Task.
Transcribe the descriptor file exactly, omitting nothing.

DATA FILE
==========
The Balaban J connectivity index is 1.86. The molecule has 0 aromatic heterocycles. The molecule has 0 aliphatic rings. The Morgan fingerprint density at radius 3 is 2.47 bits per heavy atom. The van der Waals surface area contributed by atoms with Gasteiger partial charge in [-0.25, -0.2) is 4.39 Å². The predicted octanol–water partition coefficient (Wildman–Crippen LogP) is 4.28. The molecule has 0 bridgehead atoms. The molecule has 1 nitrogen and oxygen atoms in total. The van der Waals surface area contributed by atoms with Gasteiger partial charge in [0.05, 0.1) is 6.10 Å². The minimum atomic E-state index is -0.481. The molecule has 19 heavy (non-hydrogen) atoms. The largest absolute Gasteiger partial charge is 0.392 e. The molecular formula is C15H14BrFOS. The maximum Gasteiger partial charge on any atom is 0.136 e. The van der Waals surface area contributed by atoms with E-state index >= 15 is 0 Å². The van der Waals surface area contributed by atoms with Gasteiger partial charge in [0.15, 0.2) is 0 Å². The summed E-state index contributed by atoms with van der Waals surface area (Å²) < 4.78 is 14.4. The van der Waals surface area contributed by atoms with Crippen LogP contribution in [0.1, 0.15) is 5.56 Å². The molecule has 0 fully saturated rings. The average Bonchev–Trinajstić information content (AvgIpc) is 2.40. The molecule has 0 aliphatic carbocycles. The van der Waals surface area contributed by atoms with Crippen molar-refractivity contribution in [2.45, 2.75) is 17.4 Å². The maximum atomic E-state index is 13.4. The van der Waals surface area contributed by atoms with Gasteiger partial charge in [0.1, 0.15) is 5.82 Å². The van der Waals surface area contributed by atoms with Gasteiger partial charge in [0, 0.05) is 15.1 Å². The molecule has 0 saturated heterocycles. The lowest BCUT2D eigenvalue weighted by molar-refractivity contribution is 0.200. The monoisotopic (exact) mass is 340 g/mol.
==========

The Balaban J connectivity index is 1.86. The molecule has 0 aromatic heterocycles. The molecule has 0 aliphatic rings. The Morgan fingerprint density at radius 3 is 2.47 bits per heavy atom. The van der Waals surface area contributed by atoms with Gasteiger partial charge in [-0.25, -0.2) is 4.39 Å². The predicted octanol–water partition coefficient (Wildman–Crippen LogP) is 4.28. The molecule has 0 bridgehead atoms. The molecule has 1 nitrogen and oxygen atoms in total. The van der Waals surface area contributed by atoms with Gasteiger partial charge in [0.05, 0.1) is 6.10 Å². The minimum atomic E-state index is -0.481. The molecule has 19 heavy (non-hydrogen) atoms. The largest absolute Gasteiger partial charge is 0.392 e. The molecular formula is C15H14BrFOS. The maximum Gasteiger partial charge on any atom is 0.136 e. The van der Waals surface area contributed by atoms with E-state index >= 15 is 0 Å². The van der Waals surface area contributed by atoms with Gasteiger partial charge in [0.15, 0.2) is 0 Å². The summed E-state index contributed by atoms with van der Waals surface area (Å²) < 4.78 is 14.4. The van der Waals surface area contributed by atoms with Crippen LogP contribution in [0.1, 0.15) is 5.56 Å². The molecule has 0 fully saturated rings. The average Bonchev–Trinajstić information content (AvgIpc) is 2.40. The molecule has 0 aliphatic carbocycles. The van der Waals surface area contributed by atoms with Crippen molar-refractivity contribution in [2.45, 2.75) is 17.4 Å². The maximum atomic E-state index is 13.4. The van der Waals surface area contributed by atoms with Gasteiger partial charge in [0.1, 0.15) is 5.82 Å². The van der Waals surface area contributed by atoms with Gasteiger partial charge in [0, 0.05) is 15.1 Å². The molecule has 0 saturated heterocycles. The lowest BCUT2D eigenvalue weighted by molar-refractivity contribution is 0.200. The monoisotopic (exact) mass is 340 g/mol.